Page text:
Another important finding was that the strains of more susceptible mice had a common profile showing distinct rates of genetic activity. This profile contained unique "signatures" of non-protein coding RNA activity. These signatures were associated with lethal infection. Test-tube studies show that more that 40 percent of the long non-coding RNAs and genomic regions activated in a SARS infection were also activated in response to both influenza virus infection and interferon treatment.
This finding further pointed to a signature profile associated with pathogenicity -- the power of a virus-host interaction to cause disease.
"The relevance of long-non-protein coding RNAs to viral infections has not been systematically studied," said Dr. Paulene Quigley, program manager of the STRIDE center. " But now, with our ability to do whole-transcriptome analysis using next generation sequencing, we can systematically catalog and compare these long non-protein coding RNA in response to infection. What we are finding is very promising for infectious disease research."
These results, to the best of the scientists' knowledge, are the first to clearly demonstrate the widespread production and activation of long non-coding RNAs in response to virus infection. Their success opens new avenues for investigating the roles of long-non-protein coding RNAs in innate immunity to infection.
Exactly how the long-non-protein coding RNAs perform these functions is not yet known. It's possible that they might interact with protein complexes that modify gene expression during a viral infection. They might also modulate the host's response by regulating neighboring protein-coding genes.
"The functions of non-protein coding RNAs remain largely unexplored, but we now have the tools to study them," Katze said. "Such studies are critical, because non-protein coding RNAs may represent a whole new class of innate immunity signaling molecules, interferon-dependent regulators, or modulators of the host response during viral infection. They could also be a new class of biomarkers for infectious disease and for diagnostics development. Identifying similar profiles in response to lethal respiratory infections may even provide clues into the 'high-path' viral infection, one of the holy grails of virology. That's a big deal any way you slice it."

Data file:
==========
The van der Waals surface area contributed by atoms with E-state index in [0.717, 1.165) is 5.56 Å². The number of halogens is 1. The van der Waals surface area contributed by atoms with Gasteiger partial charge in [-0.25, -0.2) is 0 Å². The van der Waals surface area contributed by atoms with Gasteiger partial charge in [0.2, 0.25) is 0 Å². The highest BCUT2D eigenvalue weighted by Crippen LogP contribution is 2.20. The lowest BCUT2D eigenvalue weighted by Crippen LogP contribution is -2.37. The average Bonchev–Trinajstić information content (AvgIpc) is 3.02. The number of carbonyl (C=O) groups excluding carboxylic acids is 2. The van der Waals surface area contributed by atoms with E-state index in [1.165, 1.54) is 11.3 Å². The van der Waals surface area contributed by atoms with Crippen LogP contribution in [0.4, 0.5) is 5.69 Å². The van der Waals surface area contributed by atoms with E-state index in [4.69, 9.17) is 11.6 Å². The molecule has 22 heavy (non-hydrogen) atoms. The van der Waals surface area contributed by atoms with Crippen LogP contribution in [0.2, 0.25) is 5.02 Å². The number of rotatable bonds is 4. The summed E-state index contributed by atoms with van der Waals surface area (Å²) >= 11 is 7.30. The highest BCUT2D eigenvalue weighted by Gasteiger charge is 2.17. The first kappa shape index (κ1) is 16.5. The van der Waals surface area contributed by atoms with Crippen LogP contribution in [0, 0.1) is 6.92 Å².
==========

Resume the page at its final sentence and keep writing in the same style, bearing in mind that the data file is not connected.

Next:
Highly pathogenic viruses causing life-threatening illnesses, like SARS or West Nile or pandemic flu, continue to emerge. Looking forward, a detailed knowledge of non-protein coding RNA regulation and function likely will be necessary for a full understanding of how viruses cause disease and how the body defends against or succumbs to viruses.
In addition to Peng and Katze, other researchers on the study are Lisa Gralinski, Department of Epidemiology, University of North Carolina, Chapel Hill; Christopher S. Armour, Matthew C. Biery, and Christopher K. Raymond, all of NuGEN Technologies; Martin T. Ferris, Department of Genetics, University of North Carolina, Chapel Hill; Matthew J. Thomas, Sean Proll, Birgit G. Bradel-Tretheway, Marcus J. Korth, all of the UW Department of Microbiology; John C. Castle, Institute for Translational Oncology and Immunology, Mainz, Germany; Heather K. Bouzek, UW Department of Microbiology, David. R. Haynor, UW Department of Radiology; Matthew B. Frieman, Department of Microbiology and Immunology, University of Maryland, Baltimore; Mark Heise, Department of Genetics, University of North Carolina, Chapel Hill; and Ralph S. Baric, Department of Epidemiology and Department of Microbiology and Immunology, University of North Carolina, Chapel Hill.
The work was supported by the National Institute of Allergy and Infectious Diseases, National Institutes of Health, Department of Human Services, through grant U54 AI081680 (Pacific Northwest Regional Centers of Excellence) and contract no. HHSN272200800060C, a Systems Biology Approach for Infectious Disease Research.